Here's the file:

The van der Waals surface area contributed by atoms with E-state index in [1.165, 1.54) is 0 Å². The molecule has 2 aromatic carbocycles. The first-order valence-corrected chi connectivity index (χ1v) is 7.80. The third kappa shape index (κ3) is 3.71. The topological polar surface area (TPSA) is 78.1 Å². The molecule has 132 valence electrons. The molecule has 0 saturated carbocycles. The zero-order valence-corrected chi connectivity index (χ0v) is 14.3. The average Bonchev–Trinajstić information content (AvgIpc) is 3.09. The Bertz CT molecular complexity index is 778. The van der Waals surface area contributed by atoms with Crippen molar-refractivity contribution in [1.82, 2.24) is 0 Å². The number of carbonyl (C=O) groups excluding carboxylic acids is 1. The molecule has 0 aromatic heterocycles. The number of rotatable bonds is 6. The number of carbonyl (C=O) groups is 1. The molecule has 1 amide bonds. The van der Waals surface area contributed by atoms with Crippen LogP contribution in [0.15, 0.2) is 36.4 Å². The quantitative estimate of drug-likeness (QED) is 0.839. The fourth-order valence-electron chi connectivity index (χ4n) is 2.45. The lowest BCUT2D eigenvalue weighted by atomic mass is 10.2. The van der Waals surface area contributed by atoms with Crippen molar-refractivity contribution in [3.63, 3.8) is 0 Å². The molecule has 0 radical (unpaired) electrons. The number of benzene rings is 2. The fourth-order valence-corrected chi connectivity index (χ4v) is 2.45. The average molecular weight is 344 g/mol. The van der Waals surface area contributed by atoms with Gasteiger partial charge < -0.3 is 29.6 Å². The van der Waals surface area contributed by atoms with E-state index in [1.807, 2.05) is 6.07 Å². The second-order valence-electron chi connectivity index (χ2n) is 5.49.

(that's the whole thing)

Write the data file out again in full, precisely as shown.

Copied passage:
The van der Waals surface area contributed by atoms with E-state index in [1.165, 1.54) is 0 Å². The molecule has 2 aromatic carbocycles. The first-order valence-corrected chi connectivity index (χ1v) is 7.80. The third kappa shape index (κ3) is 3.71. The topological polar surface area (TPSA) is 78.1 Å². The molecule has 132 valence electrons. The molecule has 0 saturated carbocycles. The zero-order valence-corrected chi connectivity index (χ0v) is 14.3. The average Bonchev–Trinajstić information content (AvgIpc) is 3.09. The Bertz CT molecular complexity index is 778. The van der Waals surface area contributed by atoms with Crippen molar-refractivity contribution in [1.82, 2.24) is 0 Å². The number of carbonyl (C=O) groups excluding carboxylic acids is 1. The molecule has 0 aromatic heterocycles. The number of rotatable bonds is 6. The number of carbonyl (C=O) groups is 1. The molecule has 1 amide bonds. The van der Waals surface area contributed by atoms with Crippen LogP contribution in [0.15, 0.2) is 36.4 Å². The quantitative estimate of drug-likeness (QED) is 0.839. The fourth-order valence-electron chi connectivity index (χ4n) is 2.45. The lowest BCUT2D eigenvalue weighted by atomic mass is 10.2. The van der Waals surface area contributed by atoms with Crippen molar-refractivity contribution in [3.63, 3.8) is 0 Å². The molecule has 0 radical (unpaired) electrons. The number of benzene rings is 2. The fourth-order valence-corrected chi connectivity index (χ4v) is 2.45. The average molecular weight is 344 g/mol. The van der Waals surface area contributed by atoms with Gasteiger partial charge < -0.3 is 29.6 Å². The van der Waals surface area contributed by atoms with E-state index in [1.807, 2.05) is 6.07 Å². The second-order valence-electron chi connectivity index (χ2n) is 5.49.